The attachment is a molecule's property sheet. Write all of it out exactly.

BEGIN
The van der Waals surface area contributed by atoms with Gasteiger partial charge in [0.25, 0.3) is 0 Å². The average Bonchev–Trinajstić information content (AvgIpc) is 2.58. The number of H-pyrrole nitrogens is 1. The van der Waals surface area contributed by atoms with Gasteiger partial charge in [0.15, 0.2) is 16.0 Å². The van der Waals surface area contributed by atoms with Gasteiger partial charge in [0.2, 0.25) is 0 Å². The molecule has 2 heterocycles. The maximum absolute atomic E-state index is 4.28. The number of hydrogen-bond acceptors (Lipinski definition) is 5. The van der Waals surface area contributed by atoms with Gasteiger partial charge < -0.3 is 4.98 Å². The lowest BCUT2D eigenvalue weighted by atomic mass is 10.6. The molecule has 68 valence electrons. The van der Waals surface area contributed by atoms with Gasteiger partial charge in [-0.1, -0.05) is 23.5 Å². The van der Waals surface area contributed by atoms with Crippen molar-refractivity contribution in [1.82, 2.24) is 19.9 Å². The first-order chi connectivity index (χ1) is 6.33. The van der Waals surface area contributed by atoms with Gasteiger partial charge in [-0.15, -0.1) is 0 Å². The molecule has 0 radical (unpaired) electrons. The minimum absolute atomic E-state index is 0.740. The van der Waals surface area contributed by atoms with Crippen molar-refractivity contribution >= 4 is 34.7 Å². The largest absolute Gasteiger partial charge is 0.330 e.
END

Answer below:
The van der Waals surface area contributed by atoms with Gasteiger partial charge in [0.25, 0.3) is 0 Å². The average Bonchev–Trinajstić information content (AvgIpc) is 2.58. The number of H-pyrrole nitrogens is 1. The van der Waals surface area contributed by atoms with Gasteiger partial charge in [0.15, 0.2) is 16.0 Å². The van der Waals surface area contributed by atoms with Gasteiger partial charge in [0.2, 0.25) is 0 Å². The molecule has 2 heterocycles. The maximum absolute atomic E-state index is 4.28. The number of hydrogen-bond acceptors (Lipinski definition) is 5. The van der Waals surface area contributed by atoms with Gasteiger partial charge < -0.3 is 4.98 Å². The lowest BCUT2D eigenvalue weighted by atomic mass is 10.6. The molecule has 68 valence electrons. The van der Waals surface area contributed by atoms with Gasteiger partial charge in [-0.1, -0.05) is 23.5 Å². The van der Waals surface area contributed by atoms with Crippen molar-refractivity contribution in [1.82, 2.24) is 19.9 Å². The first-order chi connectivity index (χ1) is 6.33. The van der Waals surface area contributed by atoms with Gasteiger partial charge in [-0.15, -0.1) is 0 Å². The molecule has 0 radical (unpaired) electrons. The minimum absolute atomic E-state index is 0.740. The van der Waals surface area contributed by atoms with Crippen molar-refractivity contribution >= 4 is 34.7 Å². The largest absolute Gasteiger partial charge is 0.330 e.